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Whether you’re onboarding new call center agents or keeping your seasoned agents aware of the latest updates in your products or services, this type of AI-powered, automated coaching is a low-effort approach that’s massively scalable.

One-on-one coaching sessions

Finally, between all the active calls, coaches should follow up regularly with call center agents to make sure that any positive or negative feedback is being addressed consistently.

This is where supervisors can really vary in their styles and approaches—some may switch roles and coach through role-play, while others may encourage agents to lead the discussion and focus more on active listening instead.

The main thing here is to maintain consistency. To be successful, coaching should be regular and ongoing. Regular, because it lets managers catch any slip-ups or adjustments that agents may forget about if not reminded of them, and ongoing, to make sure that agents stay up to date on the latest changes in the company or industry.

3 call coaching approaches: beginner vs. tenured managers

Now, let’s look at how different types of contact center supervisors approach the same coaching tasks. This comparison is helpful because it can shed light on common mistakes and other learnings that often, you won’t know about until you’ve spent those years in contact centers.

1. Using data

How beginner managers use data

Large call centers generate a ton of data, which can seem overwhelming. For new managers, it can be hard to know what to make of it all, and which metrics to focus on.

For example, a relatively new manager may see a series of long call times on an agent’s record and assume that they’re failing to deal with customers in a prompt manner. The manager might end up going down a rabbit hole trying to find out what’s happening with that team member—are they putting the caller on hold? Going round in circles to solve the issue?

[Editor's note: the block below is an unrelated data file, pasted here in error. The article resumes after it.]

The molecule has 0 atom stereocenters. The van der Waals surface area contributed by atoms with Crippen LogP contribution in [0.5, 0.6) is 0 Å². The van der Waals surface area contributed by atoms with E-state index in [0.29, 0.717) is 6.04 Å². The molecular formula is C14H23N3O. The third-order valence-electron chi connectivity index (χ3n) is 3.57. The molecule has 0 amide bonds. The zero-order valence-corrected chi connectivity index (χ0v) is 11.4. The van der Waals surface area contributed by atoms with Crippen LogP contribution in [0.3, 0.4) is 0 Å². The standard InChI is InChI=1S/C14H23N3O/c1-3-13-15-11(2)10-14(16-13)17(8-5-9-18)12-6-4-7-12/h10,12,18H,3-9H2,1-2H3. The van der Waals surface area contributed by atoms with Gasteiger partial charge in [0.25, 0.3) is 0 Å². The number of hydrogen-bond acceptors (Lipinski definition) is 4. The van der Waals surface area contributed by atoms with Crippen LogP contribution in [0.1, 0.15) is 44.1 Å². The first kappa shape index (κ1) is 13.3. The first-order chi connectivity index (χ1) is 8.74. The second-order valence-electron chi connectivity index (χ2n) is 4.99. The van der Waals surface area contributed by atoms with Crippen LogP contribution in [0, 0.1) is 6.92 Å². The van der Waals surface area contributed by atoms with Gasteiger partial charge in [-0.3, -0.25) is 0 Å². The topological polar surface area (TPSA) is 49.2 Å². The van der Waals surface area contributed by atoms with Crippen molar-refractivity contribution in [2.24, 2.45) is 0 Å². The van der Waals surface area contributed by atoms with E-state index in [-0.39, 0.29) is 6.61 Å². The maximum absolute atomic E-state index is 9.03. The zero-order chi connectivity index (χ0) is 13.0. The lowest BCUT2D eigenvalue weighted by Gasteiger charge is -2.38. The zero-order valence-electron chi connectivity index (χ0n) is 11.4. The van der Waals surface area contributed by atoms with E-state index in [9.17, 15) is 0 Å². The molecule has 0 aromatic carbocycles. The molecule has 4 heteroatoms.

This can lead to them concentrating too much on one set of performance data in a vacuum with no context.

How tenured managers use data

It’s important to remember that a call center generates two sets of data: real-time and historic. A more experienced manager will realize that these shouldn’t be viewed as separate entities—it’s better to analyze both sets together.

Following on from the example above, a more seasoned manager may see a series of abnormally long call times and investigate what other factors may be at play—instead of automatically assuming the agent is at fault or that it’s an agent performance issue.

For example, they might use the historic call data to compare call times, and try to see if the high call time is just an anomaly. If the overall times are fine, there’s no need for panic. Ideally, you’d have a contact center platform that alerts you automatically when service levels drop—like with Dialpad:

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2. Looking for root causes of problems

How beginner managers spot problems

This is closely related to the approach above, but a beginner manager may experience something we call “dashboard shock,” which is when they’re checking their dashboards and suddenly spot a metric that rings alarm bells.